The fiscal fantasies of Hope are about to slam head-on into the economic realities of the bond market. Economic reality is an unmovable object, and liberals are about to discover that Hope is not an irresistible force.That particular post was in response to a post by Commentary's Jennifer Rubin, who again Wednesday noted increasing signs of bond-market jitters:
The president can spin the press corps and prevaricate all he wants about fiscal responsibility. But math is math. Today we got a taste of what happens when we continually try to offload more and more debt onto the world financial community . . .Rubin links a Washington Post item by Frank Ahrens about two auctions of government securities (in the U.K. and the U.S.) that signaled weaker investor appetite for debt:
The U.S. and most other nations will try to spend their way out of this recession by raising money by selling debt, like today's auction of Treasuries. This is a fine plan -- as long as there is demand for the debt.Still more seismic bond rumblings noted by Dakin Campbell and Susanne Walker of Bloomberg News. I tried to explain the bond-market problem Monday and then Wednesday linked a video by Peter Schiff, who has very similar views about the recovery-killing potential of a deficit-driven fiscal/monetary crisis. The Schiff video elicited some friction from Fear & Loathing in Georgetown, who suggested that hard-money guys like Schiff are "willing to risk a financial Armageddon in support of free-market principles."
If there isn't, then where will the recovery money come from? . . .
It also raises a larger, more ominous question: Is there enough money in the world to buy all the debt that governments will require to fund the recovery?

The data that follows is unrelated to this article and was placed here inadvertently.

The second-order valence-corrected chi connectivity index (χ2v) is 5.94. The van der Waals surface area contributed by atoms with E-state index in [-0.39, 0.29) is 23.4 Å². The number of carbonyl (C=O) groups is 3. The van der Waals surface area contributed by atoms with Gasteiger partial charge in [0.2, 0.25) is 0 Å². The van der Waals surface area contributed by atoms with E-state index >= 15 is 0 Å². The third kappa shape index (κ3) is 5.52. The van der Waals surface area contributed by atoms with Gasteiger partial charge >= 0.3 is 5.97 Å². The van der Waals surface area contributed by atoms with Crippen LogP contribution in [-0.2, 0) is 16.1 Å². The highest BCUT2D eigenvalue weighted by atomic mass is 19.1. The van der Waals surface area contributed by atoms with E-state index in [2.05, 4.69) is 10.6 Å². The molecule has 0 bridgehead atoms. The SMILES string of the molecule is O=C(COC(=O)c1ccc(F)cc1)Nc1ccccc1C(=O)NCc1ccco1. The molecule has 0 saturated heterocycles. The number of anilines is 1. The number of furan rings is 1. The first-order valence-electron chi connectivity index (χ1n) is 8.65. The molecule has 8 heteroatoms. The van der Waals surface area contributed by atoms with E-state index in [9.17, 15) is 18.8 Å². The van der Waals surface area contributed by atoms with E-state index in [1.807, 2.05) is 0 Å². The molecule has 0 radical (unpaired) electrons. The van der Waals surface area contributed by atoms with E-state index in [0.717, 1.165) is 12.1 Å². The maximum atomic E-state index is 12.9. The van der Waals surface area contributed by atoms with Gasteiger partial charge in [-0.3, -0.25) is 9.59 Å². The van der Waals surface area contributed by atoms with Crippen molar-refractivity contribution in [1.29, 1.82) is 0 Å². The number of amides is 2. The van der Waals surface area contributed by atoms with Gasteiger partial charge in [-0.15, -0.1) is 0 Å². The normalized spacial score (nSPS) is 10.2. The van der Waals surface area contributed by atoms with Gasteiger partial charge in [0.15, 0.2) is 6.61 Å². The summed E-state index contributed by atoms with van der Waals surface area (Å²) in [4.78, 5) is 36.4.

To FLG, I would reply that supply and demand are not philosophical "principles," but ineluctable forces that operate remorselessly despite every effort to escape or evade them. In economics, a thing is only worth what you can sell it for, and operating as if this were not true will inevitably produce bad results.
This was why Ludwig von Mises, in his 1922 classic Socialism, was able to predict the failure of the Soviet experiment. Even where governments resort to totalitarian terror in their efforts to thwart the fundamental reality of economics -- as Zimbabwe today offers a chilling reminder -- reality ultimately wins, with horrific results for the innocent victims of statism. Obama, Geithner, Pelosi, Reid and the other architects of the current neo-Keynesian experiment are bringing down misery on a nation that will some day curse their memory.
Sooner or later -- but probably much sooner than you think -- the fecal matter will hit the rotary electrical cooling mechanism. The bond market will call the bluff of Obamanomics, and the current slow swirl of the financial toilet bowl will become a mighty flush. All the "stimulus" and "rescue" efforts to date will be revealed to have been not merely wasted trillions, but a cause, rather than a remedy, of the crisis to come.
Wednesday evening, I saw a Memeorandum thread on a CNN story with the headline, "Jindal defends those who want Obama to fail," and another thread: "Thompson: I don't want Obama's policies to succeed." In classic Vision of the Anointed fashion, this idiotic MSM meme wrongly attributes power to mere intention. It doesn't matter whether you want Obamanomics to succeed or fail, it will fail either way. In three words: It Won't Work.
Better yet, in two words: SELL NOW.
UPDATE: The Fed's inflationary buy-up of Treasury issues causes Patrick J. Buchanan to muse darkly about our Weimar future:
For inflation is theft. It make liars and cheats of governments. By eroding the value of a currency, inflation punishes savers and creditors and rewards debtors. And what nation is the biggest debtor of them all? The United States of America.PREVIOUSLY:
Insidiously, inflation consumes the value of cash, savings, municipal bonds, corporate bonds, Treasury bonds and T-bills. Friends who lent America money, who bought our debt in good faith, are robbed and made fools of, while speculators who bet against America by shorting the dollar in the currency markets are vastly rewarded.
- 3/24: Obama at 50-50
- 3/23: And the bad news is . . .
- 3/23: 'Sheesh, the guy is Jimmy Carter . . .'
- 3/17: From Hope to Hopeless in 8 Weeks
- 3/13: 'Increasingly significant doubts'
- 3/4: Random freaking adults, again
- 2/15: Popularity vs. reality
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